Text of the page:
REALITY IS NOT AS BLEAK AS BEING PAINTED
SHABBIR H. KAZMI
Dec 6 - 12, 2010
It goes without saying that Pakistan suffers from bad perception, mainly because the local and international media has been printing/airing bad news rather than highlighting the achievements made by the country. At present it is said that the country suffers due to bad governance, mismanagement and corruption but Pakistan is not the only country suffering from these contentious problems. Similar stories have also hit the headlines in India.
Before, forming any opinion it is necessary to look at the achievements made and also the failures. This dispassionate analysis can help in evolving future strategy to attract fresh investment for boosting GDP growth rate.
Despite all the odds, Pakistan has been successful in boosting per capita incomes. This is remarkable keeping in view the failure to contain population growth rate. The incidence of poverty has also been reduced significantly although the number of absolute poor remains astoundingly high.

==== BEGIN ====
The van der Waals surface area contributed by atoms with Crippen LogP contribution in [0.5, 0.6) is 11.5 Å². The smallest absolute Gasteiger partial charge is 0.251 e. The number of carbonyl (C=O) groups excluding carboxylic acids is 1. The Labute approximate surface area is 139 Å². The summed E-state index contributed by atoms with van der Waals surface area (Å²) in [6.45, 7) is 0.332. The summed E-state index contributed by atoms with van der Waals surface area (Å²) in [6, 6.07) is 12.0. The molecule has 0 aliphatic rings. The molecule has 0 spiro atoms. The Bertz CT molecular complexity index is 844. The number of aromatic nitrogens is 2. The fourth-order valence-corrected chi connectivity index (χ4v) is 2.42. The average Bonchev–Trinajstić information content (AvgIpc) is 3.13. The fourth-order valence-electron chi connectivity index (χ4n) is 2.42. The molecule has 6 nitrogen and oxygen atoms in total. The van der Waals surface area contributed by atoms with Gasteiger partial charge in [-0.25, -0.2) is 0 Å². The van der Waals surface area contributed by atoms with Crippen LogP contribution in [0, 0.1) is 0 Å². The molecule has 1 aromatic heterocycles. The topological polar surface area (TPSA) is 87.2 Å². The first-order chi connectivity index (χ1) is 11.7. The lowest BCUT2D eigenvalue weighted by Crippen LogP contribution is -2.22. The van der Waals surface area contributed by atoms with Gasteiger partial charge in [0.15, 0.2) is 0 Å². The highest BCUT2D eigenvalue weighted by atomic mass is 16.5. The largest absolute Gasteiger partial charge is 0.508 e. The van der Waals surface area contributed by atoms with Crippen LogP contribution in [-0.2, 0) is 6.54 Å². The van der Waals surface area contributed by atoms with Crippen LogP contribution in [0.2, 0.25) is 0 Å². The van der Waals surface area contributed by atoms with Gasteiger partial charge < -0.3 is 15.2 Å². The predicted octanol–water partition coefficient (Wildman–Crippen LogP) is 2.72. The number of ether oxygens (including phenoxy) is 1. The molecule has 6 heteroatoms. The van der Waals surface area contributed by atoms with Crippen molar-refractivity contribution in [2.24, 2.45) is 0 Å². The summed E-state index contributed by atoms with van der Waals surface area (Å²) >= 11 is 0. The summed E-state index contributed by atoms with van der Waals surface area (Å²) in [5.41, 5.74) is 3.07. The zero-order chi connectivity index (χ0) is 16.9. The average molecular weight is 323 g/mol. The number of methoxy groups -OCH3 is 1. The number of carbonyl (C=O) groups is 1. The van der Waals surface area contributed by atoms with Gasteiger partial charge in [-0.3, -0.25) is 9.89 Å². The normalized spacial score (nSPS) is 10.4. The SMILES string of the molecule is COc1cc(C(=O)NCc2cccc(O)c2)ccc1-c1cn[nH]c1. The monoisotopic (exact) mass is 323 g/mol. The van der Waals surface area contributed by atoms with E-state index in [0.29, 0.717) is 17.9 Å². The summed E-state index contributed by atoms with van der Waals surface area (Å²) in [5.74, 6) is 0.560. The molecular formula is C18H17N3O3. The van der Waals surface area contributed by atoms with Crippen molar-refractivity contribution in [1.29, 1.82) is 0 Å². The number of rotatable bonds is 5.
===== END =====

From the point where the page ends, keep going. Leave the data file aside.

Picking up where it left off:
Food production has not only kept pace with the rise in population but often supply exceeds demand.
Leaving aside annual fluctuations due to weather conditions, the country has remained near self-sufficient in food. Pakistan has been exporting rice in large quantities and also achieved exportable surplus wheat. Food self-sufficiency has been accompanied by improved nutritional status. Daily caloric and protein intake per capita has shown constant improvement but malnourishment among children is still high.
The cracks in the dualistic nature of the economy are evident from some well-developed sectors and others still backward. A buoyant middle class has emerged. The use of better inputs and mechanization of agriculture has contributed in boosting share of the sector in total GDP but policies have not always been consistent or supportive.
The relatively inward-looking economic policies and high protection to domestic industries has not allowed integration of Pakistan with the world economy. Though, the situation has changed significantly over the last two decades the mindset of the politicians and the bureaucrats has not changed. A relatively inefficient private sector has thrived more on contacts, bribes, lobbying, tax evasion and rent seeking rather than attaining competitive and comparative advantages.